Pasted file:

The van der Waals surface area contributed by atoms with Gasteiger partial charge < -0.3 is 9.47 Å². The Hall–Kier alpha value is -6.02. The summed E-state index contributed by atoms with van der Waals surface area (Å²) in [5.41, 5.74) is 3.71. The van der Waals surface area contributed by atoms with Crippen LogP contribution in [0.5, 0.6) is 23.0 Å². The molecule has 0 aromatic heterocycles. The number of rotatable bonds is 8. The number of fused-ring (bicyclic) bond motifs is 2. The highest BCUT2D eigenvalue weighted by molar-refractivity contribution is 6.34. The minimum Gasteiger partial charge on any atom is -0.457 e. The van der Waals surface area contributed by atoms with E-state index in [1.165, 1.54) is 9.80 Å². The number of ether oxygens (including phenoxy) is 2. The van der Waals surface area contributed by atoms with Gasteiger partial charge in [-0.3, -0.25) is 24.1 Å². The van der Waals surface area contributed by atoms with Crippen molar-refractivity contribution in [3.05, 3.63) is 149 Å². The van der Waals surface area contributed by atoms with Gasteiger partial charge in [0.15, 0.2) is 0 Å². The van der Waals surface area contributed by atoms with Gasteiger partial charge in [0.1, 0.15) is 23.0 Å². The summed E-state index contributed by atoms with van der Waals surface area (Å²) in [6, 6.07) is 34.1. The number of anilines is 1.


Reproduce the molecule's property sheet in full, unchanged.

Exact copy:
The van der Waals surface area contributed by atoms with Gasteiger partial charge < -0.3 is 9.47 Å². The Hall–Kier alpha value is -6.02. The summed E-state index contributed by atoms with van der Waals surface area (Å²) in [5.41, 5.74) is 3.71. The van der Waals surface area contributed by atoms with Crippen LogP contribution in [0.5, 0.6) is 23.0 Å². The molecule has 0 aromatic heterocycles. The number of rotatable bonds is 8. The number of fused-ring (bicyclic) bond motifs is 2. The highest BCUT2D eigenvalue weighted by molar-refractivity contribution is 6.34. The minimum Gasteiger partial charge on any atom is -0.457 e. The van der Waals surface area contributed by atoms with E-state index in [1.165, 1.54) is 9.80 Å². The number of ether oxygens (including phenoxy) is 2. The van der Waals surface area contributed by atoms with Gasteiger partial charge in [-0.3, -0.25) is 24.1 Å². The van der Waals surface area contributed by atoms with Crippen molar-refractivity contribution in [3.05, 3.63) is 149 Å². The van der Waals surface area contributed by atoms with Gasteiger partial charge in [0.15, 0.2) is 0 Å². The van der Waals surface area contributed by atoms with Gasteiger partial charge in [0.1, 0.15) is 23.0 Å². The summed E-state index contributed by atoms with van der Waals surface area (Å²) in [6, 6.07) is 34.1. The number of anilines is 1.